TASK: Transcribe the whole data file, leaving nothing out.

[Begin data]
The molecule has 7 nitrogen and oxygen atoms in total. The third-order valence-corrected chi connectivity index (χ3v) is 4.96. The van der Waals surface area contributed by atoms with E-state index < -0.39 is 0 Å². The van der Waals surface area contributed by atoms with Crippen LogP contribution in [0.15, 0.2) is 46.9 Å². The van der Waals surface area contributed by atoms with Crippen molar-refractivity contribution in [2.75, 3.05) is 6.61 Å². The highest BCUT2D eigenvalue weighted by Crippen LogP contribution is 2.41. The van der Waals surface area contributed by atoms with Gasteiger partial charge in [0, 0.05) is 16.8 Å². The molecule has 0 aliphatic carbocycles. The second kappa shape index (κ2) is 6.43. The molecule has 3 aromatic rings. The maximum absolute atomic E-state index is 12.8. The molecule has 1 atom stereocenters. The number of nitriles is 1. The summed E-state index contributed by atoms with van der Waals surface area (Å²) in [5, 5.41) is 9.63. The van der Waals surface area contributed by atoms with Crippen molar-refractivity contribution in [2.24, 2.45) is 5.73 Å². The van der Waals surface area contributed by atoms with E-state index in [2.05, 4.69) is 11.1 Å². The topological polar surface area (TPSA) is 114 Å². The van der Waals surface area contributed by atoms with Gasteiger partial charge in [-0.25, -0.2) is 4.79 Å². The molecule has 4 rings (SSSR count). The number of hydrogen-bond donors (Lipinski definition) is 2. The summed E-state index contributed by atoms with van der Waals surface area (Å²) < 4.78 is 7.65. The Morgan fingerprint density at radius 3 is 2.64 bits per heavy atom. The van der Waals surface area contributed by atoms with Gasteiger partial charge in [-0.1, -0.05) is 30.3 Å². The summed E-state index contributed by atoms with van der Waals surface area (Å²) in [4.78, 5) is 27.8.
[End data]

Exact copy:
The molecule has 7 nitrogen and oxygen atoms in total. The third-order valence-corrected chi connectivity index (χ3v) is 4.96. The van der Waals surface area contributed by atoms with E-state index < -0.39 is 0 Å². The van der Waals surface area contributed by atoms with Crippen LogP contribution in [0.15, 0.2) is 46.9 Å². The van der Waals surface area contributed by atoms with Crippen molar-refractivity contribution in [2.75, 3.05) is 6.61 Å². The highest BCUT2D eigenvalue weighted by Crippen LogP contribution is 2.41. The van der Waals surface area contributed by atoms with Gasteiger partial charge in [0, 0.05) is 16.8 Å². The molecule has 0 aliphatic carbocycles. The second kappa shape index (κ2) is 6.43. The molecule has 3 aromatic rings. The maximum absolute atomic E-state index is 12.8. The molecule has 1 atom stereocenters. The number of nitriles is 1. The summed E-state index contributed by atoms with van der Waals surface area (Å²) in [5, 5.41) is 9.63. The van der Waals surface area contributed by atoms with Crippen molar-refractivity contribution in [2.24, 2.45) is 5.73 Å². The van der Waals surface area contributed by atoms with E-state index in [2.05, 4.69) is 11.1 Å². The topological polar surface area (TPSA) is 114 Å². The van der Waals surface area contributed by atoms with Gasteiger partial charge in [-0.25, -0.2) is 4.79 Å². The molecule has 4 rings (SSSR count). The number of hydrogen-bond donors (Lipinski definition) is 2. The summed E-state index contributed by atoms with van der Waals surface area (Å²) < 4.78 is 7.65. The Morgan fingerprint density at radius 3 is 2.64 bits per heavy atom. The van der Waals surface area contributed by atoms with Gasteiger partial charge in [-0.1, -0.05) is 30.3 Å². The summed E-state index contributed by atoms with van der Waals surface area (Å²) in [4.78, 5) is 27.8.